He has refused his Assent to Laws, the most wholesome and necessary for the public good.

He has forbidden his Governors to pass Laws of immediate and pressing importance, unless suspended in their operation till his Assent should be obtained; and when so suspended, he has utterly neglected to attend to them.

The first two complaints are that the King had not allowed the states to pass their own laws without his approval, and he never gave approval.

For those among us who know a little about the birth of our country, we know that it had something to do with taxation without representation and the Boston Tea Party and all that. Indeed, that appears as the seventeenth complaint:

For imposing Taxes on us without our Consent

Before lighting your punks today, take 10 minutes and give a thoughtful read to the full text of the Declaration. It’s why you get the day off, after all.

“Energetic Government”

In the American Enterprise Institute’s Debate, How Much Government is Good Government?, David Brooks makes a case for an “energetic government” that “builds character.”

I believe the following passage from Brooks provides the key assumption for his energetic government stance:

…the reason that America got rich in the nineteenth century was because we were the most educated country on earth, and we could count on a certain level of social capital we no longer can.

I don’t believe that’s why America “got rich”.

To me, that’s like saying, I got rich by saving for retirement.  That’s not accurate.  You were able to save for retirement, and become rich, by creating enough value for others to generate an income for yourself.

Similarly, I believe the cause and effect flows the other way from how Brooks describes it.  America became the most educated country on earth, with a certain level of social capital [i.e. things like public education, social security, unemployment, etc.], because America “got rich”.

America got rich through bottoms-up innovations enabled by the most democratic, fair and socially mobile system the world has ever witnessed, capitalism.

If Brooks were to consider that he is wrong about how America got rich and wanted to learn other possible explanations, I’d recommend that he start with Matt Ridley’s book The Rational OptimistThis post and this one discuss some of Ridley’s, and my own, insights on the matter.

Of course, Matt and I could be wrong, but I have not found convincing evidence of that yet.  But, would love to hear some.

“I can turn this $100 bill into 100 pennies!”*

In their book From Poverty to Prosperity, Arnold Kling and Nick Schulz examine a few natural experiments of side-by-side countries with varying economic “software” or economic systems.

I think this nicely sums the results of these experiments (p. 135):

Another dramatic example of the effect of bugs in the software layer [their term for economic systems and institutions] is the difference between Communist and non-Communist countries.  In the aftermath of World War II, some countries, notably Germany and Korea, became divided along ideological lines.  North Korea and East Germany were Communist.  South Korea and West Germany were capitalist.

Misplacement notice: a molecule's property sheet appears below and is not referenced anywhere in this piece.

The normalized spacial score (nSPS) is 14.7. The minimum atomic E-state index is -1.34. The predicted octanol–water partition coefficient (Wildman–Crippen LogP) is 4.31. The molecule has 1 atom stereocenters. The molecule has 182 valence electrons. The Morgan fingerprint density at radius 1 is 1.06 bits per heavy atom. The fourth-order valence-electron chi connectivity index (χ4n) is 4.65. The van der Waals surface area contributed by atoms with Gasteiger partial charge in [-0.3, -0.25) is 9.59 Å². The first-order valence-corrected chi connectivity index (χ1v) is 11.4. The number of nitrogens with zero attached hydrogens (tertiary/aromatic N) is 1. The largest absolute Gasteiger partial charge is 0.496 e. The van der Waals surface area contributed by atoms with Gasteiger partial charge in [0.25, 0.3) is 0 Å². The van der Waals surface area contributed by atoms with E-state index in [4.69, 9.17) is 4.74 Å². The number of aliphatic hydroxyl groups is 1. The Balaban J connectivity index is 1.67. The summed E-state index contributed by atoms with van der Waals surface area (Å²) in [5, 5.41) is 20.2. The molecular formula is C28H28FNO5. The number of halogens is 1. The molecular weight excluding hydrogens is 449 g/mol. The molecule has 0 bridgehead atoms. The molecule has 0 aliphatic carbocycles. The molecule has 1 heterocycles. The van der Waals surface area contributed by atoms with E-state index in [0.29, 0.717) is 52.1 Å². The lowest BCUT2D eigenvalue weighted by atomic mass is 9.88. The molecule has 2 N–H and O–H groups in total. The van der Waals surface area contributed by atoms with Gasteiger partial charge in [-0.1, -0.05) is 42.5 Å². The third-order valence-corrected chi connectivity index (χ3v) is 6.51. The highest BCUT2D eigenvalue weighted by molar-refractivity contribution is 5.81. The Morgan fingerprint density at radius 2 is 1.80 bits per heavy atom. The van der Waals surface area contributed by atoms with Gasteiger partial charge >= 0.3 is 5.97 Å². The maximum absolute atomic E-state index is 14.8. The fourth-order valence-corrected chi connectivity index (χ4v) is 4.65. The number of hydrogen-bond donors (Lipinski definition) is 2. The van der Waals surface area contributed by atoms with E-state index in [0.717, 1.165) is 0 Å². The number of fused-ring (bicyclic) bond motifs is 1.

The results of this “natural experiment” were striking.  By 1997, North Korea’s GDP per capita was $700, while South Korea’s was $13,590, or nearly 20 times as high.

They then quote the work of Jaap Sleifer which showed that East Germany’s per capita income was 103% of West Germany’s before World War II and shrunk to 31% by 1991.

That should be sobering to anyone who holds romantic notions for a centralized economy.  The opportunity cost in living standards is enormous.

They go on:

Another telling phenomena is the immigration of workers from Latin America to the United States.  Crossing the border appears to make the productivity of a low-skilled worker ten to twenty times higher, based on the wage differential for low-skilled workers in Mexico or Central America and the United States.

These natural experiments are good to keep in mind as some folks encourage centralization of large swaths of our economy.  Years down the road it will be difficult to know how much improvement we traded away, but the outcomes of these natural experiments should give you an idea.

If you have a tough time imagining these differences in living standards in terms of numbers, then imagine it in terms of time periods.  A low-skilled worker crossing the border from Mexico to the U.S. is similar to someone from around 1900 to 1930 America being transported to around the year 2000.

If you still have a tough time imagining this, watch Back to Future III, where Marty McFly journeys back to 1880s Hill Valley.  While eating dinner with his great-great grandad, he’s shocked when he discovers that the meat he’s eating contains buckshot from the fresh kill and his water looked fresh from a mud puddle.  I liked this scene because it’s little improvements like that that we never think about and we take for granted.

*The title of the post is a quote from the television series Arrested Development.  Gob impressed the Board of Directors with this magic trick.  His brother, Michael, pointed out that the Board didn’t realize that Gob’s magic just cost them $99.  Similarly, folks who hold grand visions of centralized planning never seem to realize how much those truly cost when implemented.